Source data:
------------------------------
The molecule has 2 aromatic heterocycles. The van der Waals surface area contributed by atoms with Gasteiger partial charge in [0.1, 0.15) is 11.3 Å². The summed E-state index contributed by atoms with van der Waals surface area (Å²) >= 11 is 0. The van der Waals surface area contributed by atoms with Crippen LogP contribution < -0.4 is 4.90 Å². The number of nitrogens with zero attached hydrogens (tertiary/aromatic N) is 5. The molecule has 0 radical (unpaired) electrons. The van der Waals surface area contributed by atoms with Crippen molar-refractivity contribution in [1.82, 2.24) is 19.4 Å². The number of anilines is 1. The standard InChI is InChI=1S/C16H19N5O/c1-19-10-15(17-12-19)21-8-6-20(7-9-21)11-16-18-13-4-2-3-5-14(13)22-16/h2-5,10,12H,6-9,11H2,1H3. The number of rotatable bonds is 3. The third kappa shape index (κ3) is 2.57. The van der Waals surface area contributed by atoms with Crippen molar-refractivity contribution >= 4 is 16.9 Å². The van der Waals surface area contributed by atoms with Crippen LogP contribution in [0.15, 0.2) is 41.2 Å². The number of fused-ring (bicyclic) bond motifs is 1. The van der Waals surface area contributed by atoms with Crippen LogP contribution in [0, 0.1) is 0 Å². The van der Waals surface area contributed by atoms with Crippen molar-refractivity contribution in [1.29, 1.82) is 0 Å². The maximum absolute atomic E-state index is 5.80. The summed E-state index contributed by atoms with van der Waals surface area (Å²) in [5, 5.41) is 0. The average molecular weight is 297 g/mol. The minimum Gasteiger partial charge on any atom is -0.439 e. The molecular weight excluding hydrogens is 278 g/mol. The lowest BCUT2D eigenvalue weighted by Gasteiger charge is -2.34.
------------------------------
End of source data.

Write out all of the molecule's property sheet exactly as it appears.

The molecule has 2 aromatic heterocycles. The van der Waals surface area contributed by atoms with Gasteiger partial charge in [0.1, 0.15) is 11.3 Å². The summed E-state index contributed by atoms with van der Waals surface area (Å²) >= 11 is 0. The van der Waals surface area contributed by atoms with Crippen LogP contribution < -0.4 is 4.90 Å². The number of nitrogens with zero attached hydrogens (tertiary/aromatic N) is 5. The molecule has 0 radical (unpaired) electrons. The van der Waals surface area contributed by atoms with Crippen molar-refractivity contribution in [1.82, 2.24) is 19.4 Å². The number of anilines is 1. The standard InChI is InChI=1S/C16H19N5O/c1-19-10-15(17-12-19)21-8-6-20(7-9-21)11-16-18-13-4-2-3-5-14(13)22-16/h2-5,10,12H,6-9,11H2,1H3. The number of rotatable bonds is 3. The third kappa shape index (κ3) is 2.57. The van der Waals surface area contributed by atoms with Crippen molar-refractivity contribution >= 4 is 16.9 Å². The van der Waals surface area contributed by atoms with Crippen LogP contribution in [0.15, 0.2) is 41.2 Å². The number of fused-ring (bicyclic) bond motifs is 1. The van der Waals surface area contributed by atoms with Crippen LogP contribution in [0, 0.1) is 0 Å². The van der Waals surface area contributed by atoms with Crippen molar-refractivity contribution in [1.29, 1.82) is 0 Å². The maximum absolute atomic E-state index is 5.80. The summed E-state index contributed by atoms with van der Waals surface area (Å²) in [5, 5.41) is 0. The average molecular weight is 297 g/mol. The minimum Gasteiger partial charge on any atom is -0.439 e. The molecular weight excluding hydrogens is 278 g/mol. The lowest BCUT2D eigenvalue weighted by Gasteiger charge is -2.34.